Migraine

migraine is a powerful headache that often happens with nausea, vomiting, and sensitivity to light. Migraines can last from 4 hours to 3 days, and sometimes longer. The American Migraine Foundation estimates that more than 36 million Americans get them, women 3 times more often than men.
Migraine headaches are sometimes preceded by warning symptoms. Triggers include hormonal changes, certain food and drink, stress and exercise.
Migraine headaches can cause throbbing in one particular area that can vary in intensity. Nausea and sensitivity to light and sound are also common symptoms.
Preventive and pain-relieving medication can help manage migraine headaches.The cause of migraines is not yet known. It is suspected that they result from abnormal activity in the brain. This can affect the way nerves communicate as well as the chemicals and blood vessels in the brain. Genetics may make someone more sensitive to the triggers that can cause migraines.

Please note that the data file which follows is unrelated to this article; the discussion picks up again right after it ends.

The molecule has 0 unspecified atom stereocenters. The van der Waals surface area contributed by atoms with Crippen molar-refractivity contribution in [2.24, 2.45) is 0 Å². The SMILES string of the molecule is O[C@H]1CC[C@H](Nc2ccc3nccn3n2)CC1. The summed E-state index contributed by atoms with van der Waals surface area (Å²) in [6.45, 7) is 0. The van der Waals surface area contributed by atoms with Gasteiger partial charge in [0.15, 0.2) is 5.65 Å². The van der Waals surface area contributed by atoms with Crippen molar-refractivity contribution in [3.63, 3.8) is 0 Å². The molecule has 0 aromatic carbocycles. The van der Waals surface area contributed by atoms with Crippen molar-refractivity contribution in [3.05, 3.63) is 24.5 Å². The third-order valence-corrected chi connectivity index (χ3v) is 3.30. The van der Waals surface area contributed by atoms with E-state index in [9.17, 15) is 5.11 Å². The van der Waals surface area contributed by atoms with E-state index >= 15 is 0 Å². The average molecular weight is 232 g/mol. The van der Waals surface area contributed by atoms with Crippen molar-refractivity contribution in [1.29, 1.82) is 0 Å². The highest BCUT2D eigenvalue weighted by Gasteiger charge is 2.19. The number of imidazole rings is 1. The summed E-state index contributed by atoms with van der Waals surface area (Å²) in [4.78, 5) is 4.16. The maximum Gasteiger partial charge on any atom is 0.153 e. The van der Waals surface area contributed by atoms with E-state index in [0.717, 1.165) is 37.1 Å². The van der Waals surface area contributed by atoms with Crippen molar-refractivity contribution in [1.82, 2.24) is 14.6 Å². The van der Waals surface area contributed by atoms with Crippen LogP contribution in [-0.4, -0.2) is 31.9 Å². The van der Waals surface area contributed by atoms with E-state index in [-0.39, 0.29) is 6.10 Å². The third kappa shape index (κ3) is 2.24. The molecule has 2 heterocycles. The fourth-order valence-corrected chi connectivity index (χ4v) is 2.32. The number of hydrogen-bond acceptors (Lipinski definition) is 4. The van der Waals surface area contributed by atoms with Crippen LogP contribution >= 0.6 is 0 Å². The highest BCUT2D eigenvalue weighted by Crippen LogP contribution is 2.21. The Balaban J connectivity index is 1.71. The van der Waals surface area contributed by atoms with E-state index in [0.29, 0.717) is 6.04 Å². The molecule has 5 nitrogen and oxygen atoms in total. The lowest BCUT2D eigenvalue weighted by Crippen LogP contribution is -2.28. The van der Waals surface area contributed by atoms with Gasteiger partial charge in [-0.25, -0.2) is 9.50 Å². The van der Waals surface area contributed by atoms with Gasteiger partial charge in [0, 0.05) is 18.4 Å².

The intense, throbbing pain, sensitivity to light and sound, and occasional nausea and vomiting are telltale signs of a migraine. But for someone going through their first experience with the torturous headaches, migraines are often not so easily pinpointed.One aspect of migraine pain theory explains that migraine pain happens due to waves of activity by groups of excitable brain cells. These trigger chemicals, such as serotonin, to narrow blood vessels. … When serotonin or estrogen levels change, the result for some is a migraine.

At the first sign of a migraine, retreat from your usual activities if possible.
  • Turn off the lights. Migraines often increase sensitivity to light and sound. …
  • Try temperature therapy. Apply hot or cold compresses to your head or neck. …
  • Drink a caffeinated beverage.